Date of Award

8-2018

Document Type

Open Access

Degree Name

Bachelor of Arts

Department

Russian and East European Studies

Second Department

Political Science

First Advisor

Kristen Bidoshi

Second Advisor

Robert Hislope

Keywords

Russia, Russian politics, music and politics, Russian rock music, Russian elites, Elites

Abstract

This thesis examines the relationship between government and society in shaping and manipulating perceptions – or even illusions – of culture and identity in contemporary Russia. Russia’s relationship with the larger world is arguably playing out in a revisionist post-Soviet era framework, particularly since Vladimir Putin first assumed the role of Acting President of the Russian Federation, following the resignation of Boris Yeltsin, in December 1999. Since, the Russian government has sought to create a perception of a healthy public space within representative democratic structure of government. This is a perception the government of Vladimir Putin is committed to maintaining. This study examines the use of music to persuade, create support for, or marginalize or eliminate meaningful dissent and opposition to the agendas of power elites within the governing structure of the Russian Federation. The concepts of the “real” and the “assumed” in the relationship between contemporary Russian music and politics is examined to highlight the role of existing scholarship in exploring this issue as well as identify the perspective and approach taken in the study. Other aspects of this topic examined include the history and context of the use of music by power elites in both the Soviet Era and the current Federation era to identify and examine the consistent role of music in shaping Russian culture and identity to support the vested interests of Russian power elites, regardless of era, and the roles of individual illusory cultural actors in the relationship between Russian music and politics. This thesis concludes that there is a consistent thread that connects the Soviet era and the current Federation era in Russia, in terms of the power structure’s use of music to shape and manipulate perceptions and interpretations of the public space to support the vested political interests of power elites. Additionally, this shaping and manipulation has entered a new phase in which the facilitation of particular cultural actors, groups and expression is emphasized over suppression.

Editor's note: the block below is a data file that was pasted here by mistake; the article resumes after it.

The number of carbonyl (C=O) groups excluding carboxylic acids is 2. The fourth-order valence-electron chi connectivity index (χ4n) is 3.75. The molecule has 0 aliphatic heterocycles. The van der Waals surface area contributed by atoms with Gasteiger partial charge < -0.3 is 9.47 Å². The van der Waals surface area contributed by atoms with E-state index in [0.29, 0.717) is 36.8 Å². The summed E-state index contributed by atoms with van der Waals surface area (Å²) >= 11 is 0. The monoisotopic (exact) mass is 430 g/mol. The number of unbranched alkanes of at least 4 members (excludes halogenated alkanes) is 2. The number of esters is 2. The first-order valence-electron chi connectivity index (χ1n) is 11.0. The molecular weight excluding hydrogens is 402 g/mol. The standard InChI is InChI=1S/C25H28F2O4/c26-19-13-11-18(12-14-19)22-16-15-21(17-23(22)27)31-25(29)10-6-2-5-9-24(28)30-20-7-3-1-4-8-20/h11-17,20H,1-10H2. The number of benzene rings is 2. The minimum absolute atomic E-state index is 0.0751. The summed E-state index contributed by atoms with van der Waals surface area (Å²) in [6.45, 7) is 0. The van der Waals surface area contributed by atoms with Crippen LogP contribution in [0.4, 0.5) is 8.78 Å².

Cover Page.pdf (31 kB)
Cover Page

Table of Contents.pdf (17 kB)
Table of Contents

Preface.pdf (33 kB)
Preface

Available for download on Thursday, August 01, 2019

Share

COinS